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A Clinton Coronation Benefits the GOP Establishment

The consensus seems to be that 2016 will feature a broad and deep field on the GOP side. At a minimum, you’ll have Rand Paul, Rick Perry, Scott Walker and Chris Christie. Jeb Bush will likely run as well, and if he doesn’t Marco Rubio will, in either case running as “Bush III: This Time We Won’t Be Incompetent.” John Kasich may compete with Christie for the role of moderate, electable governor; Mike Pence may compete with Scott Walker for the role of hard-line conservative governor. Ted Cruz may run just to be annoying. Somebody more plausible than Ben Carson will run as the standard-bearer of the religious right.

Over on the Democratic side, the most-likely scenario is that Hillary Clinton will face only token opposition, not even the level of competition that Al Gore faced in Bill Bradley back in 2000.

There’s a real debate to be had over whether this is good for the Democratic Party, and I think the best of the argument is that it is not. A primary contest is how a party hashes out, in public, what it’s all about at this point in time. Clinton has been through enough that we know she can take the heat. But she hasn’t ever beaten back a serious challenge. Meanwhile, there’s little evidence that a hard-fought primary makes it hard for the party to unify behind the eventual nominee – if the party goes into the primary basically knowing what it wants – and little evidence that avoiding such a primary helps if the party basically doesn’t. The Democrats united just fine in 2004 and 2008 after tough contests. They had a tougher time uniting in 2000 after a near-coronation.

But I’m interested in a different question: how would a serious challenge to Clinton, even if it failed, affect the Republican contest?

It seems to me that a Clinton coronation makes life much easier for those who don’t want to think too hard about what the GOP stands for. The GOP would really like to run a largely negative campaign against the Clinton-Obama record without having to declare itself too clearly on any issue. A Clinton coronation would make that easier, because it would take away the need for Clinton to define herself in any specific way.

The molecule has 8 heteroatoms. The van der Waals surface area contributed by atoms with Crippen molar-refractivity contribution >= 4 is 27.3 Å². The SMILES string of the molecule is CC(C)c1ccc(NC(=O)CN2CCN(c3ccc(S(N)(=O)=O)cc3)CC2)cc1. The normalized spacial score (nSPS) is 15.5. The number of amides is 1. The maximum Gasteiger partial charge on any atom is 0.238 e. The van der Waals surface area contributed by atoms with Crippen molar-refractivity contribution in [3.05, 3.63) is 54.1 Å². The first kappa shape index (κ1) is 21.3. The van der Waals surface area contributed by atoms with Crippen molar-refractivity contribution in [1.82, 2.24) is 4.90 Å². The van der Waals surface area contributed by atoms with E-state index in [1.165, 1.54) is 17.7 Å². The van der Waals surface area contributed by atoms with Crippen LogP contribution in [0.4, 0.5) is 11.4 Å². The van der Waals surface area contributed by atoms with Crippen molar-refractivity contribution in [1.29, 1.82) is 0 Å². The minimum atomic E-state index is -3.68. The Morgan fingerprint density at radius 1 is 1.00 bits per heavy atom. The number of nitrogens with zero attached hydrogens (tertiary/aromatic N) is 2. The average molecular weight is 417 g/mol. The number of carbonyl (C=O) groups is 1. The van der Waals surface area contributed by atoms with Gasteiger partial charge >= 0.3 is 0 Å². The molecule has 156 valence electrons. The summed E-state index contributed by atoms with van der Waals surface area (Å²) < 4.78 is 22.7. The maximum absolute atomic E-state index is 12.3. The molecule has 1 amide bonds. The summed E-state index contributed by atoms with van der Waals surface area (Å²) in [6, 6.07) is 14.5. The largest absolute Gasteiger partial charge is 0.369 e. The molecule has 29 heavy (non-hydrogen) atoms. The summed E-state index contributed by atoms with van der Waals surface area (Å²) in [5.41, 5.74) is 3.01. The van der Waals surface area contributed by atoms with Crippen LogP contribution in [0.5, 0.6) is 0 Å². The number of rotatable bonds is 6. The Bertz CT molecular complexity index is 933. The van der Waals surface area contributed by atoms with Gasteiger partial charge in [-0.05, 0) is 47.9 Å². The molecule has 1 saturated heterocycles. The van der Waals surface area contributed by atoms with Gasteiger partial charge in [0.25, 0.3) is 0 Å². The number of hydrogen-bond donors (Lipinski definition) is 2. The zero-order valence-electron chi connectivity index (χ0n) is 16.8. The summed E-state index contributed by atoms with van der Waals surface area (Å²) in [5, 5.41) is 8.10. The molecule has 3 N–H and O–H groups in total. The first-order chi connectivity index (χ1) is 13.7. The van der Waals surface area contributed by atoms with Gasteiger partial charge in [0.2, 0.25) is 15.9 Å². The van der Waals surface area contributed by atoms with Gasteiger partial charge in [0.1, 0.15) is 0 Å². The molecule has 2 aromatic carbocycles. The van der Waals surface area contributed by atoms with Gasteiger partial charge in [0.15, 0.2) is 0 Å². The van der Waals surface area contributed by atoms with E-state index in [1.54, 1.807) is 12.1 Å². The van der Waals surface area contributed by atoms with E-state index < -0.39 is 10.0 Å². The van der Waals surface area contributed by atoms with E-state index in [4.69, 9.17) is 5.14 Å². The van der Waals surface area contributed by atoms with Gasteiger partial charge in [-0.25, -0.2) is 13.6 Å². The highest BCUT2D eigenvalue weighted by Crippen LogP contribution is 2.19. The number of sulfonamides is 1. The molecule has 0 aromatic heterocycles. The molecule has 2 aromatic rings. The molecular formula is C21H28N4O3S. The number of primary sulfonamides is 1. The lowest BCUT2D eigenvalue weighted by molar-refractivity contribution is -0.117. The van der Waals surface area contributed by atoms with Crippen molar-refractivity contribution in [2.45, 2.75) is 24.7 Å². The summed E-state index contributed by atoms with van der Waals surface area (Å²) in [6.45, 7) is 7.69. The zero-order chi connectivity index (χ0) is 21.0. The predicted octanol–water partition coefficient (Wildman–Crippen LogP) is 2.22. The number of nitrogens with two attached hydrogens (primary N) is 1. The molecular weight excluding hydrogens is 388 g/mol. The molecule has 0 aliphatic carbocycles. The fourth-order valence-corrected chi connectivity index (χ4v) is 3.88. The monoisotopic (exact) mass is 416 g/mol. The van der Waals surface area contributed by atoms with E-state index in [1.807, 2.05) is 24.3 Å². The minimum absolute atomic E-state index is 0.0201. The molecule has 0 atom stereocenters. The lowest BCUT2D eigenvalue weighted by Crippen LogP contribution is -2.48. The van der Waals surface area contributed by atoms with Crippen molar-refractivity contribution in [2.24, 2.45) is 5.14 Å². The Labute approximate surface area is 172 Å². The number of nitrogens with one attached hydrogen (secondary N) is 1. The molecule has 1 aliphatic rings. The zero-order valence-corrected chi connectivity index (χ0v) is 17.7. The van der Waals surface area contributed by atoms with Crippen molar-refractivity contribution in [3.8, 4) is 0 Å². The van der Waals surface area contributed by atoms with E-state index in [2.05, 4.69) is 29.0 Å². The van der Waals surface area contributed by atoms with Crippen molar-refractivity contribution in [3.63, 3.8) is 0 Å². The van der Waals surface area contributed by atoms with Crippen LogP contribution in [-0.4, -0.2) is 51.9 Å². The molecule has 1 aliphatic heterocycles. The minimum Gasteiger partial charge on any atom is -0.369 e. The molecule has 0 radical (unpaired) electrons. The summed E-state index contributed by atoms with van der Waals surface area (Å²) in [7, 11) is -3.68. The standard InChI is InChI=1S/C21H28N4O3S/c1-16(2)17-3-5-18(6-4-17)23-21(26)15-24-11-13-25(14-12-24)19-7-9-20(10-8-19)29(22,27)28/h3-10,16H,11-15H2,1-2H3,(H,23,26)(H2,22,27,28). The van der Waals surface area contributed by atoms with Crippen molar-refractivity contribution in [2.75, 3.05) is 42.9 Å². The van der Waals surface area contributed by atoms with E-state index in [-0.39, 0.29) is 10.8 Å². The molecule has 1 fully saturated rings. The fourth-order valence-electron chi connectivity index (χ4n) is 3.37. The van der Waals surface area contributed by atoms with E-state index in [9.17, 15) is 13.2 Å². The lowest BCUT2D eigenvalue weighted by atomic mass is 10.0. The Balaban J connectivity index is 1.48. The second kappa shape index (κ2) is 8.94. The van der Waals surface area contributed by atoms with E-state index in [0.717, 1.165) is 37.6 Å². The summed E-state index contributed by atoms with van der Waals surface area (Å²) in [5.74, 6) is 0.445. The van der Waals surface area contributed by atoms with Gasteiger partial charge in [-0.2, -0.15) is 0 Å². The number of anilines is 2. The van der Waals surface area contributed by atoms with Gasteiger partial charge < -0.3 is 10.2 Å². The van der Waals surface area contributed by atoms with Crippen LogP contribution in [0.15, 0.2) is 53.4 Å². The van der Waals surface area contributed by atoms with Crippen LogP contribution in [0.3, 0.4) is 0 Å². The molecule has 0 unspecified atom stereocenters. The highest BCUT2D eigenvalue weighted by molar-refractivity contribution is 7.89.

Take foreign policy. Clinton is at the extreme hawkish end of the Democratic Party. She pushed hard for the intervention in Libya, favored a more forceful and earlier intervention in Syria, a tougher line on Iran, and so forth. If she faced a serious primary challenge from, say, Jim Webb, she’d either have to defend that record forcefully, or moderate her stance. Now, if she did the first, then what happens on the Republican side at the same time? First, Rand Paul says he agrees more with Jim Webb. Second, the other GOP contenders have to decide whether they want to echo Clinton, echo Paul, or come up with an alternative way of explaining their views while remaining hawkish. Whatever they do, they have to provide more clarity.

What if she did the second, and tried to portray herself as more moderate? Well, that would give the strongest hawks in the GOP the opportunity to define themselves as more hawkish than the Clinton-Obama Democrats. But that, in turn, would open up space for a real foreign policy argument on the GOP side. By contrast, if Clinton never has to define her views in the primary, the temptation on the GOP side will be to avoid an argument that has the potential to divide GOP voters, and stick to arguments and slogans that will resonate more broadly because they mean less.

I think the same thing is true on any other issue – Clinton’s coziness with the banking sector, for example. A populist challenge on the Democratic side would open up space for Republicans to actually argue about whether they have a populist argument to make. If nothing else, it would be glaring if they didn’t. By contrast, a coronation would make it easy for GOP contenders to posture in a populist direction without actually arguing about what they would actually do.

What I guess I’m saying is: I assume Michael Brendan Dougherty isn’t going to vote for anybody the Democrats nominate. At best, they might nominate someone who convinces him not to pull the lever for the GOP – and that’s probably a pretty easy bar to clear. But that doesn’t mean he’s just a concern troll. A healthy debate on one side is good for the prospects of healthy debate on the other side. And that’s good for the country, no matter who winds up winning said debate.

about the author

Noah Millman, senior editor, is an opinion journalist, critic, screenwriter, and filmmaker who joined The American Conservative in 2012. Prior to joining TAC, he was a regular blogger at The American Scene. Millman’s work has also appeared in The New York Times Book Review, The Week, Politico, First Things, Commentary, and on The Economist’s online blogs. He lives in Brooklyn.

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